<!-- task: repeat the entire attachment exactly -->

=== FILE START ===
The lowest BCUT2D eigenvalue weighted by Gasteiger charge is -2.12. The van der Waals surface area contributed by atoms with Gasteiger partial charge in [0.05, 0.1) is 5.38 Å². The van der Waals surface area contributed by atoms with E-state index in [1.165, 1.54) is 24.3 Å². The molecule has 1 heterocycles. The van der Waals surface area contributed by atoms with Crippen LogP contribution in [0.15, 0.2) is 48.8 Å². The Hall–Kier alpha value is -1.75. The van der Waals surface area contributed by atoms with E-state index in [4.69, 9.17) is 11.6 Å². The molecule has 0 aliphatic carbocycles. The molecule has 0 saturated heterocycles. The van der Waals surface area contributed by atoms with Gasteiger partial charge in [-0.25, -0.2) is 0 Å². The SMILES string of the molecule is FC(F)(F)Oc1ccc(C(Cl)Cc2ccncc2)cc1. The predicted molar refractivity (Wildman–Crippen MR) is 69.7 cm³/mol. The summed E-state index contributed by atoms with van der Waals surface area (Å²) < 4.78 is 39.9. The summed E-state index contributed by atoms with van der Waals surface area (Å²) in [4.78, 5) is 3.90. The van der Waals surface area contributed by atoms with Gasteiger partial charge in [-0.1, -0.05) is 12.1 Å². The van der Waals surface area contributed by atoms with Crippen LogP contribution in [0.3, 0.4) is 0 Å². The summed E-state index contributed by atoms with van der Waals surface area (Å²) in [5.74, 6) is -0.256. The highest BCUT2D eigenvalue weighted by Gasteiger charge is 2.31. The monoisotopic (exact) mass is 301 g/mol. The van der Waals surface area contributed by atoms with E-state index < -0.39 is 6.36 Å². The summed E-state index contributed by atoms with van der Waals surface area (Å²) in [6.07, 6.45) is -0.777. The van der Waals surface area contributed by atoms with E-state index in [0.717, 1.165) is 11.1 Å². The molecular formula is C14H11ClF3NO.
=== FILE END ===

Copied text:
The lowest BCUT2D eigenvalue weighted by Gasteiger charge is -2.12. The van der Waals surface area contributed by atoms with Gasteiger partial charge in [0.05, 0.1) is 5.38 Å². The van der Waals surface area contributed by atoms with E-state index in [1.165, 1.54) is 24.3 Å². The molecule has 1 heterocycles. The van der Waals surface area contributed by atoms with Crippen LogP contribution in [0.15, 0.2) is 48.8 Å². The Hall–Kier alpha value is -1.75. The van der Waals surface area contributed by atoms with E-state index in [4.69, 9.17) is 11.6 Å². The molecule has 0 aliphatic carbocycles. The molecule has 0 saturated heterocycles. The van der Waals surface area contributed by atoms with Gasteiger partial charge in [-0.25, -0.2) is 0 Å². The SMILES string of the molecule is FC(F)(F)Oc1ccc(C(Cl)Cc2ccncc2)cc1. The predicted molar refractivity (Wildman–Crippen MR) is 69.7 cm³/mol. The summed E-state index contributed by atoms with van der Waals surface area (Å²) < 4.78 is 39.9. The summed E-state index contributed by atoms with van der Waals surface area (Å²) in [4.78, 5) is 3.90. The van der Waals surface area contributed by atoms with Gasteiger partial charge in [-0.1, -0.05) is 12.1 Å². The van der Waals surface area contributed by atoms with Crippen LogP contribution in [0.3, 0.4) is 0 Å². The summed E-state index contributed by atoms with van der Waals surface area (Å²) in [5.74, 6) is -0.256. The highest BCUT2D eigenvalue weighted by Gasteiger charge is 2.31. The monoisotopic (exact) mass is 301 g/mol. The van der Waals surface area contributed by atoms with E-state index < -0.39 is 6.36 Å². The summed E-state index contributed by atoms with van der Waals surface area (Å²) in [6.07, 6.45) is -0.777. The van der Waals surface area contributed by atoms with E-state index in [0.717, 1.165) is 11.1 Å². The molecular formula is C14H11ClF3NO.